Willie Rennie: Liberal Democrats have been at the forefront of devolution

I was still living in England at the time of the 1997 election. As the results came through, I nipped upstairs in the sports centre in Chesterfield where I was at the count to watch some results on the telly. There were was one other person in the room, Tony Benn, who was eating a white chocolate Magnum. Anyway, I was quietly blubbing with joy because I knew that this result would mean that we would get a Scottish Parliament.

A lot has happened since then. Some of the Lib Dems’ finest moments came during their 8 years in coalition with Labour at Holyrood. Free personal care, STV for local government, free eye and dental checks, the smoking ban (ahead of similar measures down south), right to roam, decent freedom of information legislation were just some of the things that we got done. The paucity of the SNP’s achievements in their decade in power do not compare well.

On this 20th anniversary of the devolution referendum, Willie Rennie said:

Liberal Democrats are proud of the part we played in bringing about the devolution voted for in 1997 and enacted from 1999. A decentralised United Kingdom, with decision making closer to people, with a pluralist approach at its heart, reflected decades of campaigning for Britain to become a modern democracy.

Liberal Democrats were part of the civic movement in Scotland, through the Constitutional Convention, that set down the clear path for a devolved parliament with real powers. And they were able to take up their places inside the newly elected Scottish Parliament after the first elections.

Liberal Democrats can be proud that the big difference made to people’s lives in Scotland –free personal care for the elderly and the revolution in renewable energy to name just two – came as a result of the work of Liberal Democrats in the first term of office. People even now still demand that governments of all stripes get as much done in their terms of office as we did back then.

The whole of the UK has benefited from devolution and the transfers of powers that have taken place since 1999.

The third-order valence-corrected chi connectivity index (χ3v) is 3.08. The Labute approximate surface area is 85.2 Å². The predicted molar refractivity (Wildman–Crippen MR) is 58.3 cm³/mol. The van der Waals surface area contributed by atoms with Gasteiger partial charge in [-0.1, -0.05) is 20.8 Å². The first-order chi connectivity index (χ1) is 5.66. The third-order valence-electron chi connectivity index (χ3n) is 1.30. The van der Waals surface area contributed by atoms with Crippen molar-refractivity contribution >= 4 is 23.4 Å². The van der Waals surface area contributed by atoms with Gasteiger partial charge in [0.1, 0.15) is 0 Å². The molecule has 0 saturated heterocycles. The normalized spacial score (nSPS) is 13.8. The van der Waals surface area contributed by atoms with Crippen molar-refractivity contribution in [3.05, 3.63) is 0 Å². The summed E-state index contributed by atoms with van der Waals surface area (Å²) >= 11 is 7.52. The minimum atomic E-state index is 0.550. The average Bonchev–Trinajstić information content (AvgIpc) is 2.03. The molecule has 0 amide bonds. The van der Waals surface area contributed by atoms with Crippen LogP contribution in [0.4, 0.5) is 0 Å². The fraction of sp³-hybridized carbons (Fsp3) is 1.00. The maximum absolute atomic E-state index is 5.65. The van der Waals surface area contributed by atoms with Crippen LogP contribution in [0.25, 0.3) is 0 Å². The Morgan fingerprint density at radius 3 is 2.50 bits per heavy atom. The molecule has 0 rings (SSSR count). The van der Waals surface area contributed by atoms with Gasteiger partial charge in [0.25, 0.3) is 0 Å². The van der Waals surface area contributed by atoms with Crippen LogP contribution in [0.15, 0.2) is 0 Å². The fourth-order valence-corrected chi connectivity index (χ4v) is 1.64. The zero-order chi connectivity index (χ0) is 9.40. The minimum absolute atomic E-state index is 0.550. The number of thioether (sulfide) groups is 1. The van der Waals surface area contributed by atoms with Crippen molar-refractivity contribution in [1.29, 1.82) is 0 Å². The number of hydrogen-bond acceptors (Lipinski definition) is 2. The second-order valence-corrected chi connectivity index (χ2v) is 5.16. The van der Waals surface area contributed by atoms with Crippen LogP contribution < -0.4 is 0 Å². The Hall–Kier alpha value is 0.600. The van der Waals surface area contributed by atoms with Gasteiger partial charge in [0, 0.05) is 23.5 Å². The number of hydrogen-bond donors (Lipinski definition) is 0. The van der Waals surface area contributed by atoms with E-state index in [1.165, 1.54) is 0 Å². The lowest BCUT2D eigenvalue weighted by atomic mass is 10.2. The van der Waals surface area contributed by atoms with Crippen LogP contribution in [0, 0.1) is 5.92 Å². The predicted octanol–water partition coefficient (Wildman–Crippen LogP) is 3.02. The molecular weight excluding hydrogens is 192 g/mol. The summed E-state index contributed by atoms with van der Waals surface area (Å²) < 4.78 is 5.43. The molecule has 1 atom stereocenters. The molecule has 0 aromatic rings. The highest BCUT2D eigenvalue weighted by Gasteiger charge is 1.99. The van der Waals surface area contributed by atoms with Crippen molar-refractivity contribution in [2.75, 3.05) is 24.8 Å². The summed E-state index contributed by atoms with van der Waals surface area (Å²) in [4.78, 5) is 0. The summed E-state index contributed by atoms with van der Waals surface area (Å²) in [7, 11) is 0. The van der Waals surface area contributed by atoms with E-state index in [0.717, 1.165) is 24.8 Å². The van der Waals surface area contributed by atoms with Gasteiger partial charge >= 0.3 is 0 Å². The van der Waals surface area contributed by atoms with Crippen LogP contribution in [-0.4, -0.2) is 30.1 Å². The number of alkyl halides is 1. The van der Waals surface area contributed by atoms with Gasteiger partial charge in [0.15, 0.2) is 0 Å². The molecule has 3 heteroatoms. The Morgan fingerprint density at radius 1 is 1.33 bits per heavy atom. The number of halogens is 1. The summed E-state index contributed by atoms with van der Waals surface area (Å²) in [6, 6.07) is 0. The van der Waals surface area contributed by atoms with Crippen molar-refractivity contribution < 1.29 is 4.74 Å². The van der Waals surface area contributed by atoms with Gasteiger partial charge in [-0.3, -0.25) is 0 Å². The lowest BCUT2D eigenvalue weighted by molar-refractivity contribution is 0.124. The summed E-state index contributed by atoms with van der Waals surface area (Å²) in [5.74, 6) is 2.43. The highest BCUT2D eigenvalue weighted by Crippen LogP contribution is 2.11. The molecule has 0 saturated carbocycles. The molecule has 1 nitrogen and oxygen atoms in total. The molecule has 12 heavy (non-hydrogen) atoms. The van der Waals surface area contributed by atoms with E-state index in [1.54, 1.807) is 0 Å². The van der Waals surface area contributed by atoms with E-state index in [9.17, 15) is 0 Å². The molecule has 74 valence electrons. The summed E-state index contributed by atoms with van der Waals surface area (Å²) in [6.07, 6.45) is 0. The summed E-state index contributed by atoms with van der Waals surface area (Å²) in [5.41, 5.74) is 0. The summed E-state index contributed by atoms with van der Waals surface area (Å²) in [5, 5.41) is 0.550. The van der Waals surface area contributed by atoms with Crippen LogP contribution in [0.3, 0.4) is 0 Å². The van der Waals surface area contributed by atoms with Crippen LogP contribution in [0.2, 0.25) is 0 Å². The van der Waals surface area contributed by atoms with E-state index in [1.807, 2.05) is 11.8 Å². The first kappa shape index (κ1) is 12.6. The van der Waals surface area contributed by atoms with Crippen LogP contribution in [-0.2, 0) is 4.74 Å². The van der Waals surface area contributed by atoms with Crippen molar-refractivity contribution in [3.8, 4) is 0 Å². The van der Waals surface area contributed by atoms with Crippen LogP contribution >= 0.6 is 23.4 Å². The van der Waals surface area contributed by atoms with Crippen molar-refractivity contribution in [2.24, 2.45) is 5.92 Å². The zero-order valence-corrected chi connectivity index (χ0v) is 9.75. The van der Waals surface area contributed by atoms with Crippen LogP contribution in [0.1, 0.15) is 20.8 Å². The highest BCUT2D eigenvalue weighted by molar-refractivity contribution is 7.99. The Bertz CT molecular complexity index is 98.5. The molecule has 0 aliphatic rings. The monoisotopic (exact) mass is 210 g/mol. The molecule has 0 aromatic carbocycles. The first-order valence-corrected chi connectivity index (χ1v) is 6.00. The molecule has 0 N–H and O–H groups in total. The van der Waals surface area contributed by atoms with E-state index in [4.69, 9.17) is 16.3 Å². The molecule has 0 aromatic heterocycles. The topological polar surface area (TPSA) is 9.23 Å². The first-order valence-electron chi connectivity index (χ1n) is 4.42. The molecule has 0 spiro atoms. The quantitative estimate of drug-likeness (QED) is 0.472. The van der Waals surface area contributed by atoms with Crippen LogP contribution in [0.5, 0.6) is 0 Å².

The sharing of power among different governments has allowed innovation in public policy. Take for example the smoking ban, now almost a decade old. It was the Lib-Lab Scottish Executive that agreed that its plans in 2006 would be for a comprehensive ban, rather than the more timid UK proposals.

It is a long-standing liberal belief that power should be shared. Modern, successful countries are more successful if fiscal power is not hoarded at the centre. Looking ahead devolved powers once again have the chance to set the agenda for the whole of the country from creating a world class education system to giving the attention that mental health deserves.

We can be proud of ourselves for what we achieved, even if it all seems a very long time ago now.

Elsewhere, over the weekend, Jim Wallace spoke about his memories about the referendum in the Sunday Post.

Flying to Edinburgh to participate in my first referendum campaign event, the pilot announced an emergency landing.

An inauspicious way to start, I thought, as I adopted the brace position. It turned out to be a false alarm.

On the basis all’s well that ends well, I took heart.

An abiding memory of the campaign is the strength of cross-party cooperation.

But the most profound memory of the two weeks leading up to polling day, was the tragic death of Princess Diana.

I was travelling back to Orkney, trying to get a mobile signal on the deck of a ferry to speak to Donald Dewar. There was already consensus that the campaign should be suspended.

I’m sure we didn’t anticipate the extent of the emotional outpouring over the next seven days.

Resuming, a week later, we launched into a whirlwind of a campaign – a rally with Sean Connery, a series of passionate debates, firing up our supporters to get out on the doorsteps, culminating in a remarkable result.

The Parliament I had believed in all my political life was to be a reality.

It’s had its ups and downs, but Scotland today without a Parliament? Unthinkable!

* Caron Lindsay is Editor of Liberal Democrat Voice and blogs at Caron's Musings

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This entry was posted in Op-eds.


  • There’s so much good that can, and has been done with devolution, when the parties in power believe in devolution. Unfortunately, we’ve got a nationalist party, and making devolution work goes against their primary goal, and so things have stalled, and in some cases gone backwards.

    I’m hopeful that now the SNP are a minority administration, and especially following the general election result, they need more action and less talk. The recent announcements show promise, but the current administration have shown they are much better at making promises than following through, and it will be the duty of all other parties to keep them on their toes.

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